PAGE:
Thursday, 10 December 2015


As you may know, I’m from Essex. It’s a big place, a multi-faceted area that is largely rural, but also sits on the right hand of London, making big parts of the county a sort of avalanche into a black hole, if such a thing could exist. Forget all the tired new and tired old signifiers: Ford cars, blond highlights, white stilettos, decorated vaginas, inarticulate cretins with big white teeth. These clichés simply do not reflect the diverse social and cultural landscape of Essex.
That said, the people of this wondrous county have always loved a slice of soul music and, when I was growing up there in the 80s, it seemed to blare from every house, from every pub, from every car, from every transistor radio. This wasn’t rough and ready soul with a growl or a choke in its voice, but the smooth soul stuff, the sort of music that accompanies heavy petting in a darkened room. I never liked it much, but what can you do? If you live in Slovakia, you’d better learn to polka.
As a boy, I used to attend a club called The Embassy Suite which claimed to ‘put the beat in your feet’ with a constant barrage of Benson, Vandross, Pendergrass and British born rubbish like Shakatak and Level 42.  The music was formulaic, very professional, and very bland. But there were girls there, and there was Shalamar, a US band who had a period of British superstardom following the release of their superb album Friends in early 1982.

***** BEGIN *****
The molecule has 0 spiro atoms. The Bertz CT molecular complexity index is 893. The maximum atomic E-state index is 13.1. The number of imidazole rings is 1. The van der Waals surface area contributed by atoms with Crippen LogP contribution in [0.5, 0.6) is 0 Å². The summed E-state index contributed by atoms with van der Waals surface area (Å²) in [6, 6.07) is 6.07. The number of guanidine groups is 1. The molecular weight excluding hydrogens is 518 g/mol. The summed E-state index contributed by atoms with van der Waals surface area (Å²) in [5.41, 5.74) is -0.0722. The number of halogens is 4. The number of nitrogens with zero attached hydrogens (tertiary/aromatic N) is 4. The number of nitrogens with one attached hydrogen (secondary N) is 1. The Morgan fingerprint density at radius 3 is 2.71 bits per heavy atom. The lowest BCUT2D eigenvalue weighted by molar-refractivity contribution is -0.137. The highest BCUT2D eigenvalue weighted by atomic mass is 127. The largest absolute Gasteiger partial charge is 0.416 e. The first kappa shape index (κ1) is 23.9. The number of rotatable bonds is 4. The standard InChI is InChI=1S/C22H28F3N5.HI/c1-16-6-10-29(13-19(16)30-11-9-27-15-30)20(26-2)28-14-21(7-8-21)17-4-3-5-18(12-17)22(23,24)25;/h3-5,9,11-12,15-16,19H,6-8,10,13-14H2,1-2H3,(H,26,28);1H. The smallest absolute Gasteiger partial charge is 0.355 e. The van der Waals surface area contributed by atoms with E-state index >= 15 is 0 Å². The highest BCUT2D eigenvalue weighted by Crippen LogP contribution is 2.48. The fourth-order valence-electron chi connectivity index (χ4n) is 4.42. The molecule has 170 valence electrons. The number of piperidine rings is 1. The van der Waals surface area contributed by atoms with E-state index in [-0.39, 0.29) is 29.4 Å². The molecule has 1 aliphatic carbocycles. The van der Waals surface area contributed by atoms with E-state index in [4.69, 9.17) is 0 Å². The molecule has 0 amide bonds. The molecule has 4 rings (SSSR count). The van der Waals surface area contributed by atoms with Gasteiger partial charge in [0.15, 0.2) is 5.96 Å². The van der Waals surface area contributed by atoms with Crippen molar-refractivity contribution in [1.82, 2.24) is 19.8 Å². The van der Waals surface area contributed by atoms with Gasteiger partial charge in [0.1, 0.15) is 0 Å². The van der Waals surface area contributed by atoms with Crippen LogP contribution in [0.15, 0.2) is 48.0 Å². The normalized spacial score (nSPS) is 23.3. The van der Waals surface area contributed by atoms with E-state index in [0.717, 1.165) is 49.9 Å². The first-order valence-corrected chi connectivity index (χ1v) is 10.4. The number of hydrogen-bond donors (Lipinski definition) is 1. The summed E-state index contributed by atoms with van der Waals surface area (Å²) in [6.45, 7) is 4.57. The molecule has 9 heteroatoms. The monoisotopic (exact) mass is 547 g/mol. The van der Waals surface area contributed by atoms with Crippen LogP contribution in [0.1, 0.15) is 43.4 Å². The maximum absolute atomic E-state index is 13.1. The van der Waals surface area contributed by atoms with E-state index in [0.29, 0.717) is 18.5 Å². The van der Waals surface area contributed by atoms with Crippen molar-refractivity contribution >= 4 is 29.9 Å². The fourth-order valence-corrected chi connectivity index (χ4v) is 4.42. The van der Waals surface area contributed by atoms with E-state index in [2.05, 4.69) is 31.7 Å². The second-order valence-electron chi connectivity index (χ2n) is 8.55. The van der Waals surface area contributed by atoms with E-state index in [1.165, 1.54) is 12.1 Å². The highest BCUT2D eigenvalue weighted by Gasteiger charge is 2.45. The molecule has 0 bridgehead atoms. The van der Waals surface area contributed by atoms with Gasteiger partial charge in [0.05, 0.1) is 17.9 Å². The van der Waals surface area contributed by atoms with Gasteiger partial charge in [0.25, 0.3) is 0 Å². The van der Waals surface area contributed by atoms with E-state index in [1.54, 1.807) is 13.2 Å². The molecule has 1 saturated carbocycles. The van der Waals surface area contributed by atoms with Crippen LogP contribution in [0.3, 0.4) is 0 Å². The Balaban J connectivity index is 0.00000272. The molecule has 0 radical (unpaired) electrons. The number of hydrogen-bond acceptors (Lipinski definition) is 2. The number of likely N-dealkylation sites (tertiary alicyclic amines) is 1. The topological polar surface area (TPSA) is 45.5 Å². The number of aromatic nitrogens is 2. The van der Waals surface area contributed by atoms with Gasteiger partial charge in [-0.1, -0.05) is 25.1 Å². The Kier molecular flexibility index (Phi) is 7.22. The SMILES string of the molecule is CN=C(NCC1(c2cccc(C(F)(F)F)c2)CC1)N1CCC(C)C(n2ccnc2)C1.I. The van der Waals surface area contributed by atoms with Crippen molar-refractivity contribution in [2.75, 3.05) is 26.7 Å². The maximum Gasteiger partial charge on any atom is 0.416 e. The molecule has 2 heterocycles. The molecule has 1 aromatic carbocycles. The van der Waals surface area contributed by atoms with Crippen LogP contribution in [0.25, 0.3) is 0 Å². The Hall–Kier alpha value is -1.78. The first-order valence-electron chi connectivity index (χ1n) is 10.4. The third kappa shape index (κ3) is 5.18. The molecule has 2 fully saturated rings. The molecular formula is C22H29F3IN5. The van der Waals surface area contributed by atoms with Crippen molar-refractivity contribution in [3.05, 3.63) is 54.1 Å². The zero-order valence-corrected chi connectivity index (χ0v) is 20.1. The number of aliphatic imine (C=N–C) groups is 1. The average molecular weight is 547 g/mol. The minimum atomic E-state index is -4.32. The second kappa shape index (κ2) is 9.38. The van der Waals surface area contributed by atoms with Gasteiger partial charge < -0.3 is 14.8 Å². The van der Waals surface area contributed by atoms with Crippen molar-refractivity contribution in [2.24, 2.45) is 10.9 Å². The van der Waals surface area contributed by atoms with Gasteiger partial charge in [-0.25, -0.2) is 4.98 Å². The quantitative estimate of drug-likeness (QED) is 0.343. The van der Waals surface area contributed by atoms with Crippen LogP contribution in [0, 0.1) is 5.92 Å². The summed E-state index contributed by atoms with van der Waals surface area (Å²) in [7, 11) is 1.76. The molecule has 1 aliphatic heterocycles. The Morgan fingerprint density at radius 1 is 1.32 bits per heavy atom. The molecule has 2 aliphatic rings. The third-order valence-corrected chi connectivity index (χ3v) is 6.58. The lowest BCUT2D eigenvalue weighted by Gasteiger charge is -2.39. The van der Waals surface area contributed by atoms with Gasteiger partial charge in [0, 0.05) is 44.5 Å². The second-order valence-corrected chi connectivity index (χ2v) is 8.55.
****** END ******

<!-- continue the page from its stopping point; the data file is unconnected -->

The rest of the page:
The record is choc-full of hits, but my favourite has always been I Can Make You Feel Good. You just can’t go far wrong with a great song performed by talented people in knee length boots. It’s brilliantly produced and has no rough edges, yet it isn’t bland or anodyne. The lyrics are considered and complex, and don’t reference getting down on the floor or making sweet love. Instead, it’s about someone offering to pick up the pieces, an offer of love and long-term loyalty in a world of wolves. It’s hopeful, and joyful, and sincere. It sounds like they mean it, and that makes it a real soul record, not just a facsimile.
It is a song that reconnects me to a long gone time and place, and temporarily charges me with the energy and optimism of youth. And, yes, that makes me feel good, really good.   

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